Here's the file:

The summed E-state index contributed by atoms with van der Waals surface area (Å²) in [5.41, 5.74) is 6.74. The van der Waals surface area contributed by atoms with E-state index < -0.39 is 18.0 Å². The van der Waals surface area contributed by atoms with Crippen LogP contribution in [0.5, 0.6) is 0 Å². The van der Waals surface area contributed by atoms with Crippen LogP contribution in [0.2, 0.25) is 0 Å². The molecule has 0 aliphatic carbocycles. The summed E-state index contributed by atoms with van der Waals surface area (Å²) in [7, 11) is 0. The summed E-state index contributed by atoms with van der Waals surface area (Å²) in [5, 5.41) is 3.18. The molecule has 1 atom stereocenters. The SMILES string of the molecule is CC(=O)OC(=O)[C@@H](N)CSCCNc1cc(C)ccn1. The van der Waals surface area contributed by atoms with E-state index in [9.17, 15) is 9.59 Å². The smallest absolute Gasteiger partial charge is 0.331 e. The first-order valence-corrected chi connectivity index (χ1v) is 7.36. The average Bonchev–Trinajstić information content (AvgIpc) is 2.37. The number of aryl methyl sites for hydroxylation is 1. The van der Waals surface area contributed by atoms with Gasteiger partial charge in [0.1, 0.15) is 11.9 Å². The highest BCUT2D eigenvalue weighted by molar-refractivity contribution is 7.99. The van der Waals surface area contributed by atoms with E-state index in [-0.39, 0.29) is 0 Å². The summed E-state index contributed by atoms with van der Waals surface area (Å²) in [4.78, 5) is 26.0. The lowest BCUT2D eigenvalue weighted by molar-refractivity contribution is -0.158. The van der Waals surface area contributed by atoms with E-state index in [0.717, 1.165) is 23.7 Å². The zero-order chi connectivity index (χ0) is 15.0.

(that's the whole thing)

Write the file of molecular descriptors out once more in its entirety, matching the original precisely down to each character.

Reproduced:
The summed E-state index contributed by atoms with van der Waals surface area (Å²) in [5.41, 5.74) is 6.74. The van der Waals surface area contributed by atoms with E-state index < -0.39 is 18.0 Å². The van der Waals surface area contributed by atoms with Crippen LogP contribution in [0.5, 0.6) is 0 Å². The van der Waals surface area contributed by atoms with Crippen LogP contribution in [0.2, 0.25) is 0 Å². The molecule has 0 aliphatic carbocycles. The summed E-state index contributed by atoms with van der Waals surface area (Å²) in [7, 11) is 0. The summed E-state index contributed by atoms with van der Waals surface area (Å²) in [5, 5.41) is 3.18. The molecule has 1 atom stereocenters. The SMILES string of the molecule is CC(=O)OC(=O)[C@@H](N)CSCCNc1cc(C)ccn1. The van der Waals surface area contributed by atoms with E-state index in [9.17, 15) is 9.59 Å². The smallest absolute Gasteiger partial charge is 0.331 e. The first-order valence-corrected chi connectivity index (χ1v) is 7.36. The average Bonchev–Trinajstić information content (AvgIpc) is 2.37. The number of aryl methyl sites for hydroxylation is 1. The van der Waals surface area contributed by atoms with Gasteiger partial charge in [0.1, 0.15) is 11.9 Å². The highest BCUT2D eigenvalue weighted by molar-refractivity contribution is 7.99. The van der Waals surface area contributed by atoms with E-state index in [-0.39, 0.29) is 0 Å². The summed E-state index contributed by atoms with van der Waals surface area (Å²) in [4.78, 5) is 26.0. The lowest BCUT2D eigenvalue weighted by molar-refractivity contribution is -0.158. The van der Waals surface area contributed by atoms with E-state index in [0.717, 1.165) is 23.7 Å². The zero-order chi connectivity index (χ0) is 15.0.